Nico Ferrara is a street photographer from South Italy. Nico, constantly take pictures, even if he doesn’t have a camera. He loves observing people and what’s going around. He is also co-founder of the street photography collective Superluna.
In his words about memorable street photograph “The content. A memorable street photograph is something that when you see it you stick with it for a while, something that makes you ask questions and most importantly if and when you have some answers, they must be good ones, otherwise, I lose interest.”
Thanks, Nico for accepting for our invite. Please read on.
Could you please introduce yourself?
My name is Nicola Ferrara, but everybody calls me Nico. I am 35 years old from south Italy. During the last 7 years, I have been living far away from home, first in London where I stayed for almost 6 years and currently am based in Parma – north Italy, with my wife and beloved daughter. I have a master degree in industrial engineer and besides my job I love taking pictures. I constantly take pictures, even if I don’t have a camera with me, I love observing what’s going on around. Last year I co-founded the collective Superluna.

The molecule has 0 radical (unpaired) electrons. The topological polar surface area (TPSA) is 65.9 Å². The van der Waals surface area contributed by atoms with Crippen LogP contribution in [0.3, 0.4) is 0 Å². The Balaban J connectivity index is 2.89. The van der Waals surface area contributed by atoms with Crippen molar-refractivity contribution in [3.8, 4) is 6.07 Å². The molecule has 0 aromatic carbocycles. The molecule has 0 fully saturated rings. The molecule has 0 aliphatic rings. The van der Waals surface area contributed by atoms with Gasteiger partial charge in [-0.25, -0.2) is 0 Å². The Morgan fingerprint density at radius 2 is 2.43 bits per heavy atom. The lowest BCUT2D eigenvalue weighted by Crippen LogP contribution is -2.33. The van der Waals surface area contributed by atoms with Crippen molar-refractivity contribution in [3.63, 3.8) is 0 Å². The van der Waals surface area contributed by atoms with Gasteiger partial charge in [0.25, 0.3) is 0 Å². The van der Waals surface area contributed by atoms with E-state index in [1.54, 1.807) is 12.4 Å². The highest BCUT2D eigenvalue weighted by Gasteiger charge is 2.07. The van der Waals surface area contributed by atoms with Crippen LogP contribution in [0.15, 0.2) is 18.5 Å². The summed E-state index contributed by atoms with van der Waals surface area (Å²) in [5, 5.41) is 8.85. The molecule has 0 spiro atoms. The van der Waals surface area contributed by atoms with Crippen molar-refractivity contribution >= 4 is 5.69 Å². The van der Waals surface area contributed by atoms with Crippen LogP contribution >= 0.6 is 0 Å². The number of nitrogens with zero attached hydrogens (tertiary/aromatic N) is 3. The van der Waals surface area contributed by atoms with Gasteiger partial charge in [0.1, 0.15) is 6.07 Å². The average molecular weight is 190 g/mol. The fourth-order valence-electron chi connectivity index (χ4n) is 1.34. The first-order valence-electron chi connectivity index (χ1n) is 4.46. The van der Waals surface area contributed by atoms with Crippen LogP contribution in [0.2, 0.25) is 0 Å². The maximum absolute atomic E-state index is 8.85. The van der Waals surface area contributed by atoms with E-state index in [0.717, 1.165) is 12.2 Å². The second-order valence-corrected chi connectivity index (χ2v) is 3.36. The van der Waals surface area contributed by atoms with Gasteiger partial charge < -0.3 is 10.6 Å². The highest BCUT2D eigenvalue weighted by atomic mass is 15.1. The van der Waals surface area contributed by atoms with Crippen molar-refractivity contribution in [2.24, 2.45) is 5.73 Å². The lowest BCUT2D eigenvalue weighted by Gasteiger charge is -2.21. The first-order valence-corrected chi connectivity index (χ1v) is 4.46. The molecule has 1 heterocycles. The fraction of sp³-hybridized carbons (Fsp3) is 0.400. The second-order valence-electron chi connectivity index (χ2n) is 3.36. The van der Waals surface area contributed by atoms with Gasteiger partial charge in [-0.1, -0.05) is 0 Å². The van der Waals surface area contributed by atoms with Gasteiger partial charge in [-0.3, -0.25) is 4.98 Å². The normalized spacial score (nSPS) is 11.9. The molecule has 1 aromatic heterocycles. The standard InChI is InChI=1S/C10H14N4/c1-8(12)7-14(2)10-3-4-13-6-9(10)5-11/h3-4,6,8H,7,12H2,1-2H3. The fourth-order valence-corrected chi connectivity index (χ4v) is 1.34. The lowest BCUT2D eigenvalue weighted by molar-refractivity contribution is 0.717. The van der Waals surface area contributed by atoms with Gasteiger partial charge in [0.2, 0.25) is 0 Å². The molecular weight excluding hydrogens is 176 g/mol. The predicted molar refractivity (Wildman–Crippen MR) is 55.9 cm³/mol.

What is your childhood memories towards the arts?
I remember during middle school I received from a friend a beautiful set of water-soluble colored pencils in a wooden box. This because I was passionate about drawing. I never used those pencils they were too precious to me. But yeah, I remember being good at drawing, well not that good but I really enjoyed it.
What first drew you to photography and how did you discover it?
Photography to me is something completely unexpected that came later in my life. Growing up I never had any particular passion or hobby, then it came the possibility of a trip to New York, my dream city, suddenly photography became a priority to me. I went to New York, took a lot of crappy pictures and that’s it. A few years later I joined a basic course in photography for fun and curiosity. I was completely blown away! Ever since then I never stopped learning, practicing and researching.
What makes street photography so special for you?